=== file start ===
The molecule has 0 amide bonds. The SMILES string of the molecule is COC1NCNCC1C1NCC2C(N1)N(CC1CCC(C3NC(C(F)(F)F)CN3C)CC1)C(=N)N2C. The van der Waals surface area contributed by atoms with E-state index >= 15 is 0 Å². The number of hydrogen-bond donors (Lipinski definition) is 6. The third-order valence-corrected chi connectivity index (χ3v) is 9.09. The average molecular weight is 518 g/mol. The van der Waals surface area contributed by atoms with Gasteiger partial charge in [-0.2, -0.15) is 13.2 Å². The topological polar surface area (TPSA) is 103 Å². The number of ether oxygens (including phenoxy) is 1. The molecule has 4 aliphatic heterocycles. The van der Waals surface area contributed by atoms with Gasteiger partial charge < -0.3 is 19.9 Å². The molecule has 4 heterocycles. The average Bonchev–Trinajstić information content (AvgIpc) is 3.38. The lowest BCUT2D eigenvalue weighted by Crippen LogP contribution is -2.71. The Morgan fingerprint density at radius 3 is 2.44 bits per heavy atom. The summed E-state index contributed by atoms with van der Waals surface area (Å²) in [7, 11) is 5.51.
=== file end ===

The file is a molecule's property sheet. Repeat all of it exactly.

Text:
The molecule has 0 amide bonds. The SMILES string of the molecule is COC1NCNCC1C1NCC2C(N1)N(CC1CCC(C3NC(C(F)(F)F)CN3C)CC1)C(=N)N2C. The van der Waals surface area contributed by atoms with E-state index >= 15 is 0 Å². The number of hydrogen-bond donors (Lipinski definition) is 6. The third-order valence-corrected chi connectivity index (χ3v) is 9.09. The average molecular weight is 518 g/mol. The van der Waals surface area contributed by atoms with Gasteiger partial charge in [-0.2, -0.15) is 13.2 Å². The topological polar surface area (TPSA) is 103 Å². The number of ether oxygens (including phenoxy) is 1. The molecule has 4 aliphatic heterocycles. The van der Waals surface area contributed by atoms with Gasteiger partial charge < -0.3 is 19.9 Å². The molecule has 4 heterocycles. The average Bonchev–Trinajstić information content (AvgIpc) is 3.38. The lowest BCUT2D eigenvalue weighted by Crippen LogP contribution is -2.71. The Morgan fingerprint density at radius 3 is 2.44 bits per heavy atom. The summed E-state index contributed by atoms with van der Waals surface area (Å²) in [7, 11) is 5.51.